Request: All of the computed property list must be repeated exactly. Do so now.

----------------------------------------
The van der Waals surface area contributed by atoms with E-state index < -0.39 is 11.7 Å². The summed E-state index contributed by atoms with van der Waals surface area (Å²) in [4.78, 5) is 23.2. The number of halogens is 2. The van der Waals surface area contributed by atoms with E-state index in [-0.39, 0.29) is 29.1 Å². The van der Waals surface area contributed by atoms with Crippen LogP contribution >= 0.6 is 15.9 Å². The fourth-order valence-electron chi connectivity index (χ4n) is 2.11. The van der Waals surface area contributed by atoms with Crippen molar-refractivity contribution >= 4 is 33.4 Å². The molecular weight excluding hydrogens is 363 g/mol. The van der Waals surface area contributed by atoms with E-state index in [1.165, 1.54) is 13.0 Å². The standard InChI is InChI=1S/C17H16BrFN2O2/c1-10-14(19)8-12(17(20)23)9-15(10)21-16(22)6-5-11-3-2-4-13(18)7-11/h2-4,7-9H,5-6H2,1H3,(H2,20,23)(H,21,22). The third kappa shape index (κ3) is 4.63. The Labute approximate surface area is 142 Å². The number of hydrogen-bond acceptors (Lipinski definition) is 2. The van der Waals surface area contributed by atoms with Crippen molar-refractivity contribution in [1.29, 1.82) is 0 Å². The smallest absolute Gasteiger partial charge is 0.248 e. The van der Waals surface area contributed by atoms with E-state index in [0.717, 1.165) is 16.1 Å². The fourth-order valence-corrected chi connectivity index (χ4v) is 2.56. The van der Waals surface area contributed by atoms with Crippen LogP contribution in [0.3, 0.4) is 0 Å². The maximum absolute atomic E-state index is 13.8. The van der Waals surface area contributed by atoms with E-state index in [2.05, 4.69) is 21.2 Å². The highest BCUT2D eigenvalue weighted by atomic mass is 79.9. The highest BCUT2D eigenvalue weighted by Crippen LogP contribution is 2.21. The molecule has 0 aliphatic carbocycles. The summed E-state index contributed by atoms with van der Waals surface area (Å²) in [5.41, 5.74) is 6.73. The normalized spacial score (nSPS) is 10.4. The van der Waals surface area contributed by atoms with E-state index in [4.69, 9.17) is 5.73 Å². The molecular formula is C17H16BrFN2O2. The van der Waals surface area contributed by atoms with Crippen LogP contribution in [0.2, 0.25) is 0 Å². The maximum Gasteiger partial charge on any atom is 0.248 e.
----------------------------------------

The van der Waals surface area contributed by atoms with E-state index < -0.39 is 11.7 Å². The summed E-state index contributed by atoms with van der Waals surface area (Å²) in [4.78, 5) is 23.2. The number of halogens is 2. The van der Waals surface area contributed by atoms with E-state index in [-0.39, 0.29) is 29.1 Å². The van der Waals surface area contributed by atoms with Crippen LogP contribution >= 0.6 is 15.9 Å². The fourth-order valence-electron chi connectivity index (χ4n) is 2.11. The van der Waals surface area contributed by atoms with Crippen molar-refractivity contribution >= 4 is 33.4 Å². The molecular weight excluding hydrogens is 363 g/mol. The van der Waals surface area contributed by atoms with E-state index in [1.165, 1.54) is 13.0 Å². The standard InChI is InChI=1S/C17H16BrFN2O2/c1-10-14(19)8-12(17(20)23)9-15(10)21-16(22)6-5-11-3-2-4-13(18)7-11/h2-4,7-9H,5-6H2,1H3,(H2,20,23)(H,21,22). The third kappa shape index (κ3) is 4.63. The Labute approximate surface area is 142 Å². The number of hydrogen-bond acceptors (Lipinski definition) is 2. The van der Waals surface area contributed by atoms with Crippen molar-refractivity contribution in [1.29, 1.82) is 0 Å². The smallest absolute Gasteiger partial charge is 0.248 e. The van der Waals surface area contributed by atoms with E-state index in [0.717, 1.165) is 16.1 Å². The fourth-order valence-corrected chi connectivity index (χ4v) is 2.56. The van der Waals surface area contributed by atoms with Crippen LogP contribution in [0.3, 0.4) is 0 Å². The maximum absolute atomic E-state index is 13.8. The van der Waals surface area contributed by atoms with E-state index in [2.05, 4.69) is 21.2 Å². The highest BCUT2D eigenvalue weighted by atomic mass is 79.9. The highest BCUT2D eigenvalue weighted by Crippen LogP contribution is 2.21. The molecule has 0 aliphatic carbocycles. The summed E-state index contributed by atoms with van der Waals surface area (Å²) in [5.41, 5.74) is 6.73. The normalized spacial score (nSPS) is 10.4. The van der Waals surface area contributed by atoms with E-state index in [4.69, 9.17) is 5.73 Å². The molecular formula is C17H16BrFN2O2. The van der Waals surface area contributed by atoms with Crippen LogP contribution in [0.2, 0.25) is 0 Å². The maximum Gasteiger partial charge on any atom is 0.248 e.